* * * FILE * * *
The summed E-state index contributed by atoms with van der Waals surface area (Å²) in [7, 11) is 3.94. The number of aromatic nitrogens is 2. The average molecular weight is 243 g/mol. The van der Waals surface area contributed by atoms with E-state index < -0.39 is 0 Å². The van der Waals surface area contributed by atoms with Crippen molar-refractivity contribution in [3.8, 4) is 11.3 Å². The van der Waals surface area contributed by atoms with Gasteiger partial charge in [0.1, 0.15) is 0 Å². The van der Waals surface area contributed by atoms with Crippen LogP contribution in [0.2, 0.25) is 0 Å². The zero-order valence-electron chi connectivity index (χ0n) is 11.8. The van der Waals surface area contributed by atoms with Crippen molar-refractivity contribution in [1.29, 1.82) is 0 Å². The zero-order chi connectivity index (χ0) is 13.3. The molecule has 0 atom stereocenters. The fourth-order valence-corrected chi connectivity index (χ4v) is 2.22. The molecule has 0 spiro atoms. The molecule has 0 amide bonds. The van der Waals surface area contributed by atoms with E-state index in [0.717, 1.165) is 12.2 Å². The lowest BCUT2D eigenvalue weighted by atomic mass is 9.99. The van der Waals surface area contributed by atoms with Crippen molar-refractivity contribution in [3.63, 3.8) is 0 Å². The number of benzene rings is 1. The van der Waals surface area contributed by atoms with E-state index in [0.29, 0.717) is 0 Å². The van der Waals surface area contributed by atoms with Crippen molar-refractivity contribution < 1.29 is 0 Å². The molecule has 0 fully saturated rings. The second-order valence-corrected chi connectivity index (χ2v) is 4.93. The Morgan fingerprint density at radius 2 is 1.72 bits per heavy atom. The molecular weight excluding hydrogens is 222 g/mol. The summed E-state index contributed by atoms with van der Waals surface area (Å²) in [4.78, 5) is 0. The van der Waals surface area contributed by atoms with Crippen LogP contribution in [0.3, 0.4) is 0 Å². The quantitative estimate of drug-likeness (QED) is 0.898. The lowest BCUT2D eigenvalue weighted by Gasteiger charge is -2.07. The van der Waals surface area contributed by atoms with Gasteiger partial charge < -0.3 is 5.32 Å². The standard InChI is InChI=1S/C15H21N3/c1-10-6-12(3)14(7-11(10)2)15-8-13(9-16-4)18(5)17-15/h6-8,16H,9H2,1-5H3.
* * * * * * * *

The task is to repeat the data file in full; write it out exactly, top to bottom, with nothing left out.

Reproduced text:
The summed E-state index contributed by atoms with van der Waals surface area (Å²) in [7, 11) is 3.94. The number of aromatic nitrogens is 2. The average molecular weight is 243 g/mol. The van der Waals surface area contributed by atoms with E-state index < -0.39 is 0 Å². The van der Waals surface area contributed by atoms with Crippen molar-refractivity contribution in [3.8, 4) is 11.3 Å². The van der Waals surface area contributed by atoms with Gasteiger partial charge in [0.1, 0.15) is 0 Å². The van der Waals surface area contributed by atoms with Crippen LogP contribution in [0.2, 0.25) is 0 Å². The zero-order valence-electron chi connectivity index (χ0n) is 11.8. The van der Waals surface area contributed by atoms with Crippen molar-refractivity contribution in [1.29, 1.82) is 0 Å². The zero-order chi connectivity index (χ0) is 13.3. The molecule has 0 atom stereocenters. The fourth-order valence-corrected chi connectivity index (χ4v) is 2.22. The molecule has 0 spiro atoms. The molecule has 0 amide bonds. The van der Waals surface area contributed by atoms with E-state index in [0.717, 1.165) is 12.2 Å². The lowest BCUT2D eigenvalue weighted by atomic mass is 9.99. The van der Waals surface area contributed by atoms with Crippen molar-refractivity contribution in [3.63, 3.8) is 0 Å². The number of benzene rings is 1. The van der Waals surface area contributed by atoms with E-state index in [0.29, 0.717) is 0 Å². The van der Waals surface area contributed by atoms with Crippen molar-refractivity contribution < 1.29 is 0 Å². The molecule has 0 fully saturated rings. The second-order valence-corrected chi connectivity index (χ2v) is 4.93. The Morgan fingerprint density at radius 2 is 1.72 bits per heavy atom. The molecular weight excluding hydrogens is 222 g/mol. The summed E-state index contributed by atoms with van der Waals surface area (Å²) in [4.78, 5) is 0. The van der Waals surface area contributed by atoms with Crippen LogP contribution in [0.3, 0.4) is 0 Å². The quantitative estimate of drug-likeness (QED) is 0.898. The lowest BCUT2D eigenvalue weighted by Gasteiger charge is -2.07. The van der Waals surface area contributed by atoms with Gasteiger partial charge < -0.3 is 5.32 Å². The standard InChI is InChI=1S/C15H21N3/c1-10-6-12(3)14(7-11(10)2)15-8-13(9-16-4)18(5)17-15/h6-8,16H,9H2,1-5H3.